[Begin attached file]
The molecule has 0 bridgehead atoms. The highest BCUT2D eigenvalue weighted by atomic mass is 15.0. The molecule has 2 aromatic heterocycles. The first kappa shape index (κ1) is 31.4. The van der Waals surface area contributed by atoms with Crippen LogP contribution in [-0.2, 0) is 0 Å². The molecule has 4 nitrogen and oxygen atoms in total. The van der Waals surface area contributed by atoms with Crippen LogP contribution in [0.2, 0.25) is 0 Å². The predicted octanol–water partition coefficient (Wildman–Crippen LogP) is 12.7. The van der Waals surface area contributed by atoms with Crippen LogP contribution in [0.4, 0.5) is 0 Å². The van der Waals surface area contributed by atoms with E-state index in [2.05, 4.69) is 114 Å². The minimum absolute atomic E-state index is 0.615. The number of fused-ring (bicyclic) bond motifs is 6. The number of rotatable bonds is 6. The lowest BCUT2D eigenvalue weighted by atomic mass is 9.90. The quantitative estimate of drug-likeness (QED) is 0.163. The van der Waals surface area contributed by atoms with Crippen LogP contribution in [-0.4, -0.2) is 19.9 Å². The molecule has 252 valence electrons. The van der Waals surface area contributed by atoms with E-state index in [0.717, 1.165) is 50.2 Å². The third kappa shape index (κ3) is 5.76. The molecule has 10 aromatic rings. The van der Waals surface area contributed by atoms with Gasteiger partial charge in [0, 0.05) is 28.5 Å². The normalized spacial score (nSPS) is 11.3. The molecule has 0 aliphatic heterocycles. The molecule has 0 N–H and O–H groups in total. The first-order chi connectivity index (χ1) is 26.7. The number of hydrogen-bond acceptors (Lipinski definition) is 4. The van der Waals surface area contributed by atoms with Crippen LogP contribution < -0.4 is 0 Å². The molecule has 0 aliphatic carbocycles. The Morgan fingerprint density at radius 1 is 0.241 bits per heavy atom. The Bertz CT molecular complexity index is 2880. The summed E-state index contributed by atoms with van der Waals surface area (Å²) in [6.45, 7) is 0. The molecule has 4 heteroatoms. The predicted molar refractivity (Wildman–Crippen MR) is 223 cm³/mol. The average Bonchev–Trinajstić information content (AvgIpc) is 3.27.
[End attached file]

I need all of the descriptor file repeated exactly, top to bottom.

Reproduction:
The molecule has 0 bridgehead atoms. The highest BCUT2D eigenvalue weighted by atomic mass is 15.0. The molecule has 2 aromatic heterocycles. The first kappa shape index (κ1) is 31.4. The van der Waals surface area contributed by atoms with Crippen LogP contribution in [-0.2, 0) is 0 Å². The molecule has 4 nitrogen and oxygen atoms in total. The van der Waals surface area contributed by atoms with Crippen LogP contribution in [0.2, 0.25) is 0 Å². The predicted octanol–water partition coefficient (Wildman–Crippen LogP) is 12.7. The van der Waals surface area contributed by atoms with Crippen LogP contribution in [0.4, 0.5) is 0 Å². The van der Waals surface area contributed by atoms with E-state index in [2.05, 4.69) is 114 Å². The minimum absolute atomic E-state index is 0.615. The number of fused-ring (bicyclic) bond motifs is 6. The number of rotatable bonds is 6. The lowest BCUT2D eigenvalue weighted by atomic mass is 9.90. The quantitative estimate of drug-likeness (QED) is 0.163. The van der Waals surface area contributed by atoms with Crippen LogP contribution in [-0.4, -0.2) is 19.9 Å². The molecule has 252 valence electrons. The van der Waals surface area contributed by atoms with E-state index in [0.717, 1.165) is 50.2 Å². The third kappa shape index (κ3) is 5.76. The molecule has 10 aromatic rings. The van der Waals surface area contributed by atoms with Gasteiger partial charge in [0, 0.05) is 28.5 Å². The normalized spacial score (nSPS) is 11.3. The molecule has 0 aliphatic heterocycles. The molecule has 0 N–H and O–H groups in total. The first-order chi connectivity index (χ1) is 26.7. The number of hydrogen-bond acceptors (Lipinski definition) is 4. The van der Waals surface area contributed by atoms with Crippen LogP contribution < -0.4 is 0 Å². The molecule has 0 aliphatic carbocycles. The Morgan fingerprint density at radius 1 is 0.241 bits per heavy atom. The Bertz CT molecular complexity index is 2880. The summed E-state index contributed by atoms with van der Waals surface area (Å²) in [6.45, 7) is 0. The molecule has 4 heteroatoms. The predicted molar refractivity (Wildman–Crippen MR) is 223 cm³/mol. The average Bonchev–Trinajstić information content (AvgIpc) is 3.27.